Public office is a trust created in the interest of the common good and for benefit of the people. A conflict of interest can arise when a public officer is unable to devote himself with complete loyalty and singleness of purpose to the general public interest.

It is the intent of this policy to protect the public trust placed in directors of this school district. For purposes of this policy, the Board declares that conflicts of interest can arise when a Board member will personally derive a significant private benefit that is pecuniary in nature from Board action.

In the event of any conflict of interest or potential conflict of interest, the Board member shall disclose the conflict of interest in writing to the Board prior to the vote. The written disclosure will be attached to the minutes of the meeting at which Board action occurred relating to the matter disclosed.

The Board will not purchase supplies, equipment or personal services in excess of $500.00 from any member of the Board or from a firm or corporation in which a Board member has a substantial interest unless such purchases are made on the basis of competitive bids or quotations requested through public advertising. Members may submit bids when formal bids are requested but should abstain from voting to award contracts under such bids.

A Board member who discloses a potential conflict of interest on any matter may abstain from voting on the matter disclosed.

Although the policy does not expressly prohibit board members from being employed as teachers within the district, the board maintains, and the record does not indicate otherwise, that it has consistently interpreted the policy to preclude persons from holding such dual positions. Lambert does not challenge the policy on the basis that it failed to provide her with adequate notice of the types of activities that would constitute a conflict of interest.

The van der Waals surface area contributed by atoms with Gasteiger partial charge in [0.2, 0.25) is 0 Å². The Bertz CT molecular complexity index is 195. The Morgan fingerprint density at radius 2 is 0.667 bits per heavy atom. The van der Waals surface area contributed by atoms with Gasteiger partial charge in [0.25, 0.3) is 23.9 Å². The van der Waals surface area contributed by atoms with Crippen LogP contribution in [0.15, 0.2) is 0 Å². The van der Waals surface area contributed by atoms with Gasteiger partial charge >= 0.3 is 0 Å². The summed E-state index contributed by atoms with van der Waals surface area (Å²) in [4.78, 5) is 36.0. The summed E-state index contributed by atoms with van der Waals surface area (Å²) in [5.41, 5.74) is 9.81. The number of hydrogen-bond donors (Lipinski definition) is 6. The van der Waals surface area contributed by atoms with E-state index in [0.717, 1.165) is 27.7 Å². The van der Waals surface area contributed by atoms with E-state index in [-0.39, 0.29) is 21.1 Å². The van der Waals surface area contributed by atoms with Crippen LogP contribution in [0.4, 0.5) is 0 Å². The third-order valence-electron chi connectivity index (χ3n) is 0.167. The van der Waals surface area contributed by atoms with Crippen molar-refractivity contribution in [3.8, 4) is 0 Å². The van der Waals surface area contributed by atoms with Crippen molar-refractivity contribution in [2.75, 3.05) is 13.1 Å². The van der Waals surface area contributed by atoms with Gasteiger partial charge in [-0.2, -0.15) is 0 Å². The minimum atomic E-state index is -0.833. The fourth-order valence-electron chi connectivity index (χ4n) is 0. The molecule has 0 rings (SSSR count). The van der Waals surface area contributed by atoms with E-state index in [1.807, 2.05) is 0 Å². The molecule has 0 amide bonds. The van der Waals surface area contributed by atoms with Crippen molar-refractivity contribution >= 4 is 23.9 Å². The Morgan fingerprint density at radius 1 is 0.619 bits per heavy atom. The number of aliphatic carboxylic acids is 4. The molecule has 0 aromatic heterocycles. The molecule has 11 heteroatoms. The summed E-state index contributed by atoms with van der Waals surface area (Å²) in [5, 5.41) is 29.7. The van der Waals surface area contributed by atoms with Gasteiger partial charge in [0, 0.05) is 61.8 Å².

[4] The Due Process Clause of the Colorado Constitution encompasses the right to equal protection of the laws. Harris v. The Ark, 810 P.2d 226, 229 n. 2 (Colo.1991).

[5] We recognize as well that some classifications such as those based on illegitimacy or gender trigger an intermediate standard of review. San Antonio Indep. Sch. Dist. v. Rodriguez, 411 U.S. 1, 40, 93 S. Ct. 1278, 1300, 36 L. Ed. 2d 16, 47 (1973); Harris, 810 P.2d at 230. This case involves no such classifications.

[6] Lambert also referred in her deposition to a later telephone conversation with another member of the board who said he could not support her employment as a teacher. It is unclear from the record whether this conversation also included a discussion of whether a person employed as a teacher could continue in that employment after later being elected to the board.